and can be applied to vertical and horizontal vertical butt joints (see Figure
17b). The recess in the tile allows the slag to form below the under-bead
and it can be stripped off after removal of the adherent aluminium foil.

Figure 17(b)

Ceramic tile backing strip

Fibreglass backing strip consisting of four to six layers of closely woven

flexible material gives good support to the root run and is usually employed
with a copper or aluminium backing bar. Large structures, such as ships,
employing submerged arc welding sometimes use a backing of sintered
silica sand about 600 mm long by 50 mm wide and 10 mm thick reinforced
with steel wires. It has fibreglass tape fitted to its upper surface to support
the root and adhesive at the outer edges for attachment. Additionally an
aluminium support may be used if necessary (see Figure 17c).


Figure 17(c) Fibreglass tape covered backing strip

Backing systems can be applied to butt welding in all positions and are
widely used not only for flat welds where large pools of molten metal are
formed, but also for example, in circumferential pipe welds and long vertical
welds in ship building. They can be employed with any of the metal-arc
processes, with TIG welding and even with electrogas and electroslag
(consumable guide) welding.




Storage And Care Of Consumables

In storage, the main enemies of electrodes and fluxes are mechanical
damage and moisture. Careless handling of covered electrodes, such as
those used for manual metal-arc welding, can lead to removal of areas of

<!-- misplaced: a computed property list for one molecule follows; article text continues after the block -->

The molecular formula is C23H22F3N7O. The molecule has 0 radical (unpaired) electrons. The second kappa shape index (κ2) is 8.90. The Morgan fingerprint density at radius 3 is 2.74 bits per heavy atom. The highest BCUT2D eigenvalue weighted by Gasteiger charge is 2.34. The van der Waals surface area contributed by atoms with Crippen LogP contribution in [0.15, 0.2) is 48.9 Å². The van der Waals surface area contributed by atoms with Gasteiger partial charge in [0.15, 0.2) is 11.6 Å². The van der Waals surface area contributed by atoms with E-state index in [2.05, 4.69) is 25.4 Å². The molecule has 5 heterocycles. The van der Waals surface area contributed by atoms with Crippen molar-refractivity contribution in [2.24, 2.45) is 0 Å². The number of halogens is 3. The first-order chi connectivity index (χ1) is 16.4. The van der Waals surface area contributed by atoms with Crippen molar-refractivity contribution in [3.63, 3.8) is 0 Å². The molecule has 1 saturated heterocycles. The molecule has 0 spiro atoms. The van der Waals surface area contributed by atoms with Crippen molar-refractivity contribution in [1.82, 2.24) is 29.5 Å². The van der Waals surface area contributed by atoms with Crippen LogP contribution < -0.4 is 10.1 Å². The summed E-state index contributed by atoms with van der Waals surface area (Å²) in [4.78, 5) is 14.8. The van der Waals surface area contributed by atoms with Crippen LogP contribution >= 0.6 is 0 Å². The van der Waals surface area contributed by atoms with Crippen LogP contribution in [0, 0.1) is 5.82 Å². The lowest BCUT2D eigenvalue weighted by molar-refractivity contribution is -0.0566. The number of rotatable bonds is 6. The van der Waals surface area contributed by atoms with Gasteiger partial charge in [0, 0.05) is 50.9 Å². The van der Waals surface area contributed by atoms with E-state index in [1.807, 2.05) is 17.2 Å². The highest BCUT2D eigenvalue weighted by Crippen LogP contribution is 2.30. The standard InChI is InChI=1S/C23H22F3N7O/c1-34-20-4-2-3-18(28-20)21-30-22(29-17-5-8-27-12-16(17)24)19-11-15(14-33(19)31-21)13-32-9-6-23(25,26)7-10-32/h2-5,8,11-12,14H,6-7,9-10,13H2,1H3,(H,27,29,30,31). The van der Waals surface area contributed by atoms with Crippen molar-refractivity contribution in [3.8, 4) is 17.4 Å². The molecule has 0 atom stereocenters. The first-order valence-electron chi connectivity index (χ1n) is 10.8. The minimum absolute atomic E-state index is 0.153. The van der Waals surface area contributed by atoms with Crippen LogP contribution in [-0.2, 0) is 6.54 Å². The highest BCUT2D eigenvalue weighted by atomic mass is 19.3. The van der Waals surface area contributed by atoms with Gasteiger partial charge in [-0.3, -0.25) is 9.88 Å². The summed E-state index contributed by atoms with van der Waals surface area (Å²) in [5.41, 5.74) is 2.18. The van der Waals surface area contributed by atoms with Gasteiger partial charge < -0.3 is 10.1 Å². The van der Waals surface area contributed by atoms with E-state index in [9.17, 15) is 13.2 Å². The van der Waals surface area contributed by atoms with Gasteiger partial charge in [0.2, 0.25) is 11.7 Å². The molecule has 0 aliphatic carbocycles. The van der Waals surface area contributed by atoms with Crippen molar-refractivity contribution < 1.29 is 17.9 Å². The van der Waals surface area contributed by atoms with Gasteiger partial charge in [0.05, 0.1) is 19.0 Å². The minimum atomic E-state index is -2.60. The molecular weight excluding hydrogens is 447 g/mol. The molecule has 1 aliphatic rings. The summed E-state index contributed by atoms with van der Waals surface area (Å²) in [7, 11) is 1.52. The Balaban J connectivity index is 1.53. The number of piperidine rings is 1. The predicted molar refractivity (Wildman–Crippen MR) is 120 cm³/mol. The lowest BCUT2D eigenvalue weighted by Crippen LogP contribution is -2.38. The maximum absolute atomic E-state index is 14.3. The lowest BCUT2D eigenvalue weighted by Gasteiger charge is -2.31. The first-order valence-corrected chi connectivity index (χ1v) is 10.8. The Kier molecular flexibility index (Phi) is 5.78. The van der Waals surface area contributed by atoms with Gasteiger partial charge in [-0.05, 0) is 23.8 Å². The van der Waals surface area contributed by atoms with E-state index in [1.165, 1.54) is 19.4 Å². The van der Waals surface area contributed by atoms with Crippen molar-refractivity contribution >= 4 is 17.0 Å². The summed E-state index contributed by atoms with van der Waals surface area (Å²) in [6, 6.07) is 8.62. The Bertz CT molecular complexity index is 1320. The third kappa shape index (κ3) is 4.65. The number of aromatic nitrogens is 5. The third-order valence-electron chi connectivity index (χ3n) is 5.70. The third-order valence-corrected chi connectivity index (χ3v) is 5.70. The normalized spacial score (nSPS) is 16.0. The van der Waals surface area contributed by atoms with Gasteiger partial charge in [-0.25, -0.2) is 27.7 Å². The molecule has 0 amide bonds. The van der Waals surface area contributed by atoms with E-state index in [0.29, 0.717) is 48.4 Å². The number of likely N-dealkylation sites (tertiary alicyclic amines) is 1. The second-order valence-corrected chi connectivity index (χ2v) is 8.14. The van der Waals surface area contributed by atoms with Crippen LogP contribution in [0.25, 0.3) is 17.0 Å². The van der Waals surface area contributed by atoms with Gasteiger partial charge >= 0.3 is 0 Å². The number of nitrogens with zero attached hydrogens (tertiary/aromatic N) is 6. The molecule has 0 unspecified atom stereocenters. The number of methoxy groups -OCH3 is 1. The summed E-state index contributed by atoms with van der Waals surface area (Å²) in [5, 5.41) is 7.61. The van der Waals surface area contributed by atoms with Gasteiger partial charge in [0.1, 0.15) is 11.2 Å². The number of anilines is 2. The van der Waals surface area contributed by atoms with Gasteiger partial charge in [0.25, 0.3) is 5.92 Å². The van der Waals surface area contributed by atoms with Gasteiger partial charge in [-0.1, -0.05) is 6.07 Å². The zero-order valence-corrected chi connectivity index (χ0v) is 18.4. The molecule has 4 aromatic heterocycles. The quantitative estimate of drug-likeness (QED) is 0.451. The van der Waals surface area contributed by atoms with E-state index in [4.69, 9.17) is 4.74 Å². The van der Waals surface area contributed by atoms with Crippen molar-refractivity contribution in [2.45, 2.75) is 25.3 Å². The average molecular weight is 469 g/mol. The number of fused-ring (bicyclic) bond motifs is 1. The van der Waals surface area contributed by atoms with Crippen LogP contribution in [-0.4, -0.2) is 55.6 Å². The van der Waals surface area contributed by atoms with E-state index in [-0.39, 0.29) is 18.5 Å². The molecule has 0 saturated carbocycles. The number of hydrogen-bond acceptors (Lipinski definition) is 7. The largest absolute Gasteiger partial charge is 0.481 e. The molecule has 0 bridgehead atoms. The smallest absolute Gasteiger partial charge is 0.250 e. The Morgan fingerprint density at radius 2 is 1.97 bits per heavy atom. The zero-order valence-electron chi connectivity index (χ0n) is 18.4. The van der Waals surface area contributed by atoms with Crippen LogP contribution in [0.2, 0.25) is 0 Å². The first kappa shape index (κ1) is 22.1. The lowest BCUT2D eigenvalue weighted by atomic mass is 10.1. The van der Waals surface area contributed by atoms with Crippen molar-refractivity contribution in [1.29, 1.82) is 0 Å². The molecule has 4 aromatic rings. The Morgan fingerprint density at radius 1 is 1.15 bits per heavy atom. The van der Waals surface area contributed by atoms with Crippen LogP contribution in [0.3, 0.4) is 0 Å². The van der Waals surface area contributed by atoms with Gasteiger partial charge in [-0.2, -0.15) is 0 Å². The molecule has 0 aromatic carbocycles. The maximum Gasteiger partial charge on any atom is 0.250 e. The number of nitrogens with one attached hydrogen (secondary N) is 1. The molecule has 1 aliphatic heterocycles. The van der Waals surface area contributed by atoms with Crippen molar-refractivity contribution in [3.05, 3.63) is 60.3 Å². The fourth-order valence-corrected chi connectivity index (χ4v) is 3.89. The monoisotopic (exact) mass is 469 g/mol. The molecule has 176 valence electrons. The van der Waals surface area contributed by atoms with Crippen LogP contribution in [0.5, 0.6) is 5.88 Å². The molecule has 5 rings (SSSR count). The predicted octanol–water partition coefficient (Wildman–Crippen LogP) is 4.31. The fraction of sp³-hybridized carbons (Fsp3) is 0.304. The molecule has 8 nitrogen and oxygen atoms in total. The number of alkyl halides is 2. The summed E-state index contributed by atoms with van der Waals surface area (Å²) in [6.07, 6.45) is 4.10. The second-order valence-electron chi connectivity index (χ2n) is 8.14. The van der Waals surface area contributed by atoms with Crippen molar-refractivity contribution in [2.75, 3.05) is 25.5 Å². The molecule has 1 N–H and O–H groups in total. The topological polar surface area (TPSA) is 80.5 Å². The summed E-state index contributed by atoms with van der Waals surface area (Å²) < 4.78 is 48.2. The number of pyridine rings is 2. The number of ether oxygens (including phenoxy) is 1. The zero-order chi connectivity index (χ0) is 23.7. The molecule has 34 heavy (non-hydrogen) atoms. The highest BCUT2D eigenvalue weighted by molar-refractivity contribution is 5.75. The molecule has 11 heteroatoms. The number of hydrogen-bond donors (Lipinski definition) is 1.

the flux cover and such affected materials should not be used for welding.
Similarly, exposure to excessive amounts of moisture can lead to rusting of
the core wire with a lifting of the flux coating. This also requires the
electrodes to be discarded.
The flux covering on modern electrodes tends to be porous and will absorb
moisture to some extent depending on the atmospheric humidity. Electrode
coverings of the cellulose type can absorb an appreciable quantity of
moisture with little effect on their properties. They should not be over dried
or charring of the coating may result. Mineral coated electrodes do not
naturally absorb so much moisture and can be dried out if damp. The
electrodes should be well spaced out in an oven and subjected to a
temperature of about 110C for 10-60 minutes depending on their size.
Cellulose type electrodes will require only about 15 minutes to dry.
Low hydrogen electrodes are specially designed to contain relatively little in
the way of hydrogen containing compounds including moisture. They need
to be kept in a dry, heated, well ventilated store at about 12C above the
external air temperature. Where necessary they should be oven-dried
before use, at temperatures ranging from 150-450C, depending on the
permissible hydrogen content of the weld and the manufacturer's